Amazon is one of those companies that we take for granted because it is so integrated into our daily lives. We buy many things in its store, they bring them to our homes, and we forget about it. Never has it been truer that we forget that it is one of the most powerful tech companies in the world, with its own list of successes and mistakes.

Among everything on the platform, we can find books written by ChatGPT, and among the questionable decisions made by Jeff Bezos’ company is preventing the remapping of the Fire TV remote. And between what is known and what is not, Amazon still has very well-kept secrets.

At least now, one of the best-kept secrets will not be so anymore. Through a thread on Reddit, one of the online store’s delivery drivers has revealed how each van is tracked, showing and discussing in great detail the tracking mechanisms that are carried in her vehicle.

How Amazon Tracks Its Delivery Drivers

First, a device located under the rearview mirror is responsible for knowing where the delivery van is at all times. In addition to this tracking device, the vehicle has four cameras: one front-facing, one rear-facing, and one on each side.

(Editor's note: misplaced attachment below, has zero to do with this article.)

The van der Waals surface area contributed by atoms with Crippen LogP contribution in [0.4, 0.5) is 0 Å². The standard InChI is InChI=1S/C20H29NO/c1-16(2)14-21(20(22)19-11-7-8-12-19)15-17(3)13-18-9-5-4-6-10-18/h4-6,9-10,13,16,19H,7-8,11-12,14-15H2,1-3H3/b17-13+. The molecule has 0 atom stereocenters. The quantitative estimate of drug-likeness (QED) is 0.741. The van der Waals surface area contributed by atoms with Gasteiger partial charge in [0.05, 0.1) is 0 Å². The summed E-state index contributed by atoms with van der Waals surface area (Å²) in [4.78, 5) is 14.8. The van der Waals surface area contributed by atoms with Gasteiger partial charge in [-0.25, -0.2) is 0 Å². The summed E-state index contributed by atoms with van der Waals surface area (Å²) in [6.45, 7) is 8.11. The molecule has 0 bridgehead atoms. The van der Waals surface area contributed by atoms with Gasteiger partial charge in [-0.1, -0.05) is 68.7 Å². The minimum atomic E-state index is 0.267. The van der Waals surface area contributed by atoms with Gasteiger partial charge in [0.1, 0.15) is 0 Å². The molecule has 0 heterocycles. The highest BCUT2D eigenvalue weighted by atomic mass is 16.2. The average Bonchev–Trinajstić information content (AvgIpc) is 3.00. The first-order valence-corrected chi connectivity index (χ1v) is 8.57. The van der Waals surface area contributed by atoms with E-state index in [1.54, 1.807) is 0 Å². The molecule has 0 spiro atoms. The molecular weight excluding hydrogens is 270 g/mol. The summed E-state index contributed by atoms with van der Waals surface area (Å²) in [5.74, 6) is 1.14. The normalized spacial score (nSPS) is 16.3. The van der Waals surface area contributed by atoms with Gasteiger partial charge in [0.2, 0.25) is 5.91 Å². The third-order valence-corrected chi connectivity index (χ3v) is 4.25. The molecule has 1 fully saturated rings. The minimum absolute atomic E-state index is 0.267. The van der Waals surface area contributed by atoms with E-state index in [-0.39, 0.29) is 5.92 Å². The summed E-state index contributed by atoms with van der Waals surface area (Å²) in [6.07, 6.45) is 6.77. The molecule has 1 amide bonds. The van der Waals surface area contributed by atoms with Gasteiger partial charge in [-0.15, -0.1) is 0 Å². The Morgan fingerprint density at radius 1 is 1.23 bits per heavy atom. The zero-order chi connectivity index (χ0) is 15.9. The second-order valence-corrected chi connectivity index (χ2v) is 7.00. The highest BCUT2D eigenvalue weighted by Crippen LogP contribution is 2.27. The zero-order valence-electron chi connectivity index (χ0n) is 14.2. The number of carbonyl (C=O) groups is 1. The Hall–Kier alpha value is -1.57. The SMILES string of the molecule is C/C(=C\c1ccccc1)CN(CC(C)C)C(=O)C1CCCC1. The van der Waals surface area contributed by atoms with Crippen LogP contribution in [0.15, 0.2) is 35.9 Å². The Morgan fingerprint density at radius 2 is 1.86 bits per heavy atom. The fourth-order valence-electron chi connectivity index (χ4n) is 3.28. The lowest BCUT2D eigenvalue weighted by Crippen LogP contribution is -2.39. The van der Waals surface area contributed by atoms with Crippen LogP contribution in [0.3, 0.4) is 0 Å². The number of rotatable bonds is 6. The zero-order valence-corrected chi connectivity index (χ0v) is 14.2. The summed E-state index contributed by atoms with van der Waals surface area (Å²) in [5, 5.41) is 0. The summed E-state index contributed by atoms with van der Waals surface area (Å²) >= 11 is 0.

The front-facing camera provides information about how close or far drivers are from other drivers during the route and if they skip any traffic signals. If they do, they receive a warning from the company. The speed of the vehicle is also monitored so that it can be determined if drivers exceed the established limits. If they do, they receive another warning from the company.

The seatbelt anchors are also equipped with sensors that keep track of how many times they are fastened and unfastened. If the seatbelt is not fastened correctly at any time, or if drivers forget to put it on, they are also given a warning. This surveillance is reinforced by another camera inside the vehicle. Continuing with the seatbelt, the delivery driver cannot remove it or leave their seat unless they are parked.

If at any time the delivery drivers need to have a drink or eat something, according to the worker who recorded the video, they have to make a stop. Not doing so is considered a distraction while driving, which results in another warning. The central console of the van is also in the same category; drivers cannot touch it while driving.

The delivery driver who recorded the document argues that, although she does not like these measures, she understands that the company does it for safety reasons. It is undoubtedly a strict and oppressive control, but all Amazon delivery drivers must go through it if they want to keep their job.